When looking for household ladders, most consumers will shop at major home improvement stores like Lowe’s to buy models manufactured by well-established companies, confident that such products are carefully designed and tested for safety, ease of use, and durability.
But many homeowners are discovering that even trusted ladder brands sometimes have serious design flaws, manufacturing defects, or unclear safety instructions that may lead to dangerous accidents. One of the most infamous examples is a product line of Werner attic ladders that incited numerous complaints and even a class-action lawsuit.
Produced under Werner Co. Inc, one of the nation’s top ladder manufacturers, the “Steel Easy Access Attic Ladder” caused an uproar among consumers who claimed that the ladder is prone to breaking even under loads much lighter than its 300lb. weight rating. The affected units have model numbers S2208 or S2210 and are labeled with Mk 1, Mk 2, Mk 3, or Mk 4.
According to consumer complaints—Werner reportedly received as many as 80 in a single week—the ladder’s hinges are merely constructed out of cheap “pot metal,” a category of low-quality metals that are vulnerable to cracks, bending, and corrosion, especially with age. Though the ladder’s frame is made of sturdy steel, the weak hinges, prone to shearing and shattering, can easily cause the ladder to collapse under normal use.
Despite how these fragile hinges reportedly put users at risk for falling and seriously injuring themselves, Werner never recalled the ladder and continued to freely sell it in Lowe’s hardware stores from the time it debuted in 2003 up until the company decided to stop manufacturing it in 2008.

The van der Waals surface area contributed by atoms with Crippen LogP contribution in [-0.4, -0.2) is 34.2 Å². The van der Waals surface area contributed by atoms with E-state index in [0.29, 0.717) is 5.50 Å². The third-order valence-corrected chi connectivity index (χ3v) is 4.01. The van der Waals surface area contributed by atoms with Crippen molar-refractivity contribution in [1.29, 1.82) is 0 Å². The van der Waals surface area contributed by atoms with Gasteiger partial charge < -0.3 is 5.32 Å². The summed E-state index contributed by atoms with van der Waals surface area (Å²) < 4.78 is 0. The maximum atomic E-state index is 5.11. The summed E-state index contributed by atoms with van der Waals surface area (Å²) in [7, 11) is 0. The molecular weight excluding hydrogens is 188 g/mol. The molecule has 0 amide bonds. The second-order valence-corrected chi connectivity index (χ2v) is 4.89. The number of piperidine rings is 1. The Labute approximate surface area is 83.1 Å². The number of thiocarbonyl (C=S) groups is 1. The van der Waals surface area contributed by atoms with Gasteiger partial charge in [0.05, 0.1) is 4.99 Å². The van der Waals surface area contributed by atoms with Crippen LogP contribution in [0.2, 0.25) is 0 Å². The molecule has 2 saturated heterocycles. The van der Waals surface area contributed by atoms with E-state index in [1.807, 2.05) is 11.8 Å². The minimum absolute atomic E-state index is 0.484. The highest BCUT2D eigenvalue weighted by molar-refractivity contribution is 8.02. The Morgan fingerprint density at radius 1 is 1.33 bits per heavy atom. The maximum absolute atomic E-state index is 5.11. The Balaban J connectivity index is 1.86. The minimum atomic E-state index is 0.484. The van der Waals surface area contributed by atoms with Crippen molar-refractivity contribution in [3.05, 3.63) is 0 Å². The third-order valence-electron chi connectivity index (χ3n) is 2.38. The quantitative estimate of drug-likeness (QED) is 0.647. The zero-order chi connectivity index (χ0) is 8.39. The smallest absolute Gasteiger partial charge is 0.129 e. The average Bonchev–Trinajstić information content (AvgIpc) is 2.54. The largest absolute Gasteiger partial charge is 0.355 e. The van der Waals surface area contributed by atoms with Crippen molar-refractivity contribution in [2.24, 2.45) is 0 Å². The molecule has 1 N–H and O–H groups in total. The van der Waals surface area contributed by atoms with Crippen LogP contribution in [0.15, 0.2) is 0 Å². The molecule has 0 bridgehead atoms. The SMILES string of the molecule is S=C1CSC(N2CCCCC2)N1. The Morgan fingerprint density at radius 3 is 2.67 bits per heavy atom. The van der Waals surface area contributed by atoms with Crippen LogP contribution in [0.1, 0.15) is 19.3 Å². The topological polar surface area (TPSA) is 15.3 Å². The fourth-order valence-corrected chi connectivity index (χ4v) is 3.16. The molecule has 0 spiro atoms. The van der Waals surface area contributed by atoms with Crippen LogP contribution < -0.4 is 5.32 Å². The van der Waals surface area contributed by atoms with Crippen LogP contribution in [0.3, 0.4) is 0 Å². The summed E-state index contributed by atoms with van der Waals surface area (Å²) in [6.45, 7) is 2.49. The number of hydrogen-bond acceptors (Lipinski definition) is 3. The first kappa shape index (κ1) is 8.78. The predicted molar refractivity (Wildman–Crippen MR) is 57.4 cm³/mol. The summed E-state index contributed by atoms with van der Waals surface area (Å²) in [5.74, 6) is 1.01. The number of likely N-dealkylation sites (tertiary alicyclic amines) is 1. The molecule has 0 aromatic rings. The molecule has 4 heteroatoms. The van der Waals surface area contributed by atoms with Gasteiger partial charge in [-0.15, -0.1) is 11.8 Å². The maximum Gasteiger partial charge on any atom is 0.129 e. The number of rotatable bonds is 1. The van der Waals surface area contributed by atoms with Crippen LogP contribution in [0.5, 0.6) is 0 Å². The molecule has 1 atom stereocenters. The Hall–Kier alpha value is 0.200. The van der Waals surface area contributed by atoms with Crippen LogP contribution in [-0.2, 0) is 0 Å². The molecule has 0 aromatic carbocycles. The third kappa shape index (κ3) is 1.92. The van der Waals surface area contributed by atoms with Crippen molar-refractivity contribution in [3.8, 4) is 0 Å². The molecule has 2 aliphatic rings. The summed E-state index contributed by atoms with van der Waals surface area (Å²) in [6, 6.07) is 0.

See more on other ladder recall stories: https://banvillelaw.com/ladder-recall/
Werner’s reluctance to recall their “Easy Access” ladder is especially peculiar considering the company had issued a “voluntary recall” for a different attic ladder in the past.
Back in 1997, models of Werner’s “Space Master” sliding attic ladders labeled with model number WS2308 were recalled because of a potentially-hazardous manufacturing flaw.
Generally, attic ladders are permanently installed at the attic entry in such a way that they can fold up with the attic door when not in use. The “Space Master” was designed to be held in the folded position by a simple metal hook, but in some units, this hook was attached backward by mistake. This defect made it easy for the stored ladder to come unfastened and fall down on bystanders below.
Although consumers who’d purchased the affected “Space Master” ladders (sold in leading home improvement retailers nationwide from January to May 1997) only received instructions for inspection and repair of the defective ladders, at least they had been officially warned of the product’s hazards and given means to avoid injury.
Buyers of the “Easy Access Attic Ladder” have not been so lucky.
Many consumers who have suffered accidents due to a Werner attic ladder breaking, after experiencing little success with getting help through Werner’s customer service channels, have taken to posting complaints and accident descriptions on various consumer review and reporting websites.
Surprisingly, a large number of the “Easy Access” ladder complaints featured on these websites were posted after 2008—the year the product line was retired—with some very recent entries dated in 2015. This suggests that many consumers still own and use these ladders without knowing of the potential dangers, especially since a recall was never issued. The complaints also commonly include several other unsettling details: